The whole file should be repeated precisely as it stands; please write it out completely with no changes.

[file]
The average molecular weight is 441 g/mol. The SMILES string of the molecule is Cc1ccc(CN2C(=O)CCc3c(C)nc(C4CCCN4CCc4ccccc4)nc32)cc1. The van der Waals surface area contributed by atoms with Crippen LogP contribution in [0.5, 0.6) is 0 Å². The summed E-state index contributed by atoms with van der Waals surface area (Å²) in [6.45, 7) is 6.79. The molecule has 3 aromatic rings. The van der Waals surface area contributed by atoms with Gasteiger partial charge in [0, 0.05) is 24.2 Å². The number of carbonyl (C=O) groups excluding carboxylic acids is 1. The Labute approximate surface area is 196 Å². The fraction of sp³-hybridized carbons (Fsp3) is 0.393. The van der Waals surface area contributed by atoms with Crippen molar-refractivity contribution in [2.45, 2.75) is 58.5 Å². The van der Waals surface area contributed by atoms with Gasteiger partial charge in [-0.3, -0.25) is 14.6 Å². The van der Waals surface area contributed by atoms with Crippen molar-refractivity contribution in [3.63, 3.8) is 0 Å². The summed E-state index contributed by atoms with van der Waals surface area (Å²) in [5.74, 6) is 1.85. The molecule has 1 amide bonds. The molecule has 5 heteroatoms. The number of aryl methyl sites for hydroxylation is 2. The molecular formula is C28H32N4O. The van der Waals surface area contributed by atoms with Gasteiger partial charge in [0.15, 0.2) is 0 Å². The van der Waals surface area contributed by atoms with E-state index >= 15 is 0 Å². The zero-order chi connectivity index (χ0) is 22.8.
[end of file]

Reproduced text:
The average molecular weight is 441 g/mol. The SMILES string of the molecule is Cc1ccc(CN2C(=O)CCc3c(C)nc(C4CCCN4CCc4ccccc4)nc32)cc1. The van der Waals surface area contributed by atoms with Crippen LogP contribution in [0.5, 0.6) is 0 Å². The summed E-state index contributed by atoms with van der Waals surface area (Å²) in [6.45, 7) is 6.79. The molecule has 3 aromatic rings. The van der Waals surface area contributed by atoms with Gasteiger partial charge in [0, 0.05) is 24.2 Å². The number of carbonyl (C=O) groups excluding carboxylic acids is 1. The Labute approximate surface area is 196 Å². The fraction of sp³-hybridized carbons (Fsp3) is 0.393. The van der Waals surface area contributed by atoms with Crippen molar-refractivity contribution in [2.45, 2.75) is 58.5 Å². The van der Waals surface area contributed by atoms with Gasteiger partial charge in [-0.3, -0.25) is 14.6 Å². The van der Waals surface area contributed by atoms with Crippen molar-refractivity contribution in [3.63, 3.8) is 0 Å². The summed E-state index contributed by atoms with van der Waals surface area (Å²) in [5.74, 6) is 1.85. The molecule has 1 amide bonds. The molecule has 5 heteroatoms. The number of aryl methyl sites for hydroxylation is 2. The molecular formula is C28H32N4O. The van der Waals surface area contributed by atoms with Gasteiger partial charge in [0.15, 0.2) is 0 Å². The van der Waals surface area contributed by atoms with E-state index >= 15 is 0 Å². The zero-order chi connectivity index (χ0) is 22.8.